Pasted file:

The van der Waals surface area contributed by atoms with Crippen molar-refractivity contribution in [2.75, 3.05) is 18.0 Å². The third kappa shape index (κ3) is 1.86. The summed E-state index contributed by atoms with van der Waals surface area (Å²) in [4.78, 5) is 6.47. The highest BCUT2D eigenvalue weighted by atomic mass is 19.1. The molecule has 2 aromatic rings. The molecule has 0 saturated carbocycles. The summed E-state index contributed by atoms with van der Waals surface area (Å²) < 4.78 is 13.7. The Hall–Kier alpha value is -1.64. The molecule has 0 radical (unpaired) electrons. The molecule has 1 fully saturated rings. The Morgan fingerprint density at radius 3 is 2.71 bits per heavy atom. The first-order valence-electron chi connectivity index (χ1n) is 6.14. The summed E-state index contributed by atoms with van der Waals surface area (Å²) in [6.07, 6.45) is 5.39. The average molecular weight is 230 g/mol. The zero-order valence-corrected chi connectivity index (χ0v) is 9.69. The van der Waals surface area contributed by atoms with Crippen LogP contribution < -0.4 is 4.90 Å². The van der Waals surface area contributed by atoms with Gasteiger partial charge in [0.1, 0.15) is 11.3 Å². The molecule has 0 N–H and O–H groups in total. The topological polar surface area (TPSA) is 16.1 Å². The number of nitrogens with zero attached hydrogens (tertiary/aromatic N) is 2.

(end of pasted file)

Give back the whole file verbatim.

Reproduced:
The van der Waals surface area contributed by atoms with Crippen molar-refractivity contribution in [2.75, 3.05) is 18.0 Å². The third kappa shape index (κ3) is 1.86. The summed E-state index contributed by atoms with van der Waals surface area (Å²) in [4.78, 5) is 6.47. The highest BCUT2D eigenvalue weighted by atomic mass is 19.1. The molecule has 2 aromatic rings. The molecule has 0 saturated carbocycles. The summed E-state index contributed by atoms with van der Waals surface area (Å²) < 4.78 is 13.7. The Hall–Kier alpha value is -1.64. The molecule has 0 radical (unpaired) electrons. The molecule has 1 fully saturated rings. The Morgan fingerprint density at radius 3 is 2.71 bits per heavy atom. The first-order valence-electron chi connectivity index (χ1n) is 6.14. The summed E-state index contributed by atoms with van der Waals surface area (Å²) in [6.07, 6.45) is 5.39. The average molecular weight is 230 g/mol. The zero-order valence-corrected chi connectivity index (χ0v) is 9.69. The van der Waals surface area contributed by atoms with Crippen LogP contribution < -0.4 is 4.90 Å². The van der Waals surface area contributed by atoms with Gasteiger partial charge in [0.1, 0.15) is 11.3 Å². The molecule has 0 N–H and O–H groups in total. The topological polar surface area (TPSA) is 16.1 Å². The number of nitrogens with zero attached hydrogens (tertiary/aromatic N) is 2.